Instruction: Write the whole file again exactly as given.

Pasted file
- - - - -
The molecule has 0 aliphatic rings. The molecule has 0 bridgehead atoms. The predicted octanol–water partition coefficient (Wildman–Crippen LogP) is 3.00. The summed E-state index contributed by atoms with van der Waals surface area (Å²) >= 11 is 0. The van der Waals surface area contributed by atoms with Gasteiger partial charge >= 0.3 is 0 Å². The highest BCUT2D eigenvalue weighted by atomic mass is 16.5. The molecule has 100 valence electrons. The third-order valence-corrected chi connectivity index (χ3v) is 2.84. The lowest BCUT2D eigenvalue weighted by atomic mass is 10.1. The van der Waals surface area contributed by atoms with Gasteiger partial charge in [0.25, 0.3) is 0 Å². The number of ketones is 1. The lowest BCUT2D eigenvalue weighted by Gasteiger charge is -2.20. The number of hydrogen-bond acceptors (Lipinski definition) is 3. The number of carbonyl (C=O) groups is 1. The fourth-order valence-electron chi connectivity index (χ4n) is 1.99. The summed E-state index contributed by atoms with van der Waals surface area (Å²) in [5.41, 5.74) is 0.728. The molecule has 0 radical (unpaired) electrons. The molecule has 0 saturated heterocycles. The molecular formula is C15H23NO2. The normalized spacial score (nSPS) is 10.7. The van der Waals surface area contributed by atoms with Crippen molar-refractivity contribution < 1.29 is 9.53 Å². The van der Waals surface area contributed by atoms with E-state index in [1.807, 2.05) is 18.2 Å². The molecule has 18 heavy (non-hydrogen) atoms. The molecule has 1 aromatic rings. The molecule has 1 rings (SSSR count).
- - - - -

The molecule has 0 aliphatic rings. The molecule has 0 bridgehead atoms. The predicted octanol–water partition coefficient (Wildman–Crippen LogP) is 3.00. The summed E-state index contributed by atoms with van der Waals surface area (Å²) >= 11 is 0. The van der Waals surface area contributed by atoms with Gasteiger partial charge >= 0.3 is 0 Å². The highest BCUT2D eigenvalue weighted by atomic mass is 16.5. The molecule has 100 valence electrons. The third-order valence-corrected chi connectivity index (χ3v) is 2.84. The lowest BCUT2D eigenvalue weighted by atomic mass is 10.1. The van der Waals surface area contributed by atoms with Gasteiger partial charge in [0.25, 0.3) is 0 Å². The number of ketones is 1. The lowest BCUT2D eigenvalue weighted by Gasteiger charge is -2.20. The number of hydrogen-bond acceptors (Lipinski definition) is 3. The number of carbonyl (C=O) groups is 1. The fourth-order valence-electron chi connectivity index (χ4n) is 1.99. The summed E-state index contributed by atoms with van der Waals surface area (Å²) in [5.41, 5.74) is 0.728. The molecule has 0 radical (unpaired) electrons. The molecule has 0 saturated heterocycles. The molecular formula is C15H23NO2. The normalized spacial score (nSPS) is 10.7. The van der Waals surface area contributed by atoms with Crippen molar-refractivity contribution < 1.29 is 9.53 Å². The van der Waals surface area contributed by atoms with E-state index in [1.807, 2.05) is 18.2 Å². The molecule has 18 heavy (non-hydrogen) atoms. The molecule has 1 aromatic rings. The molecule has 1 rings (SSSR count).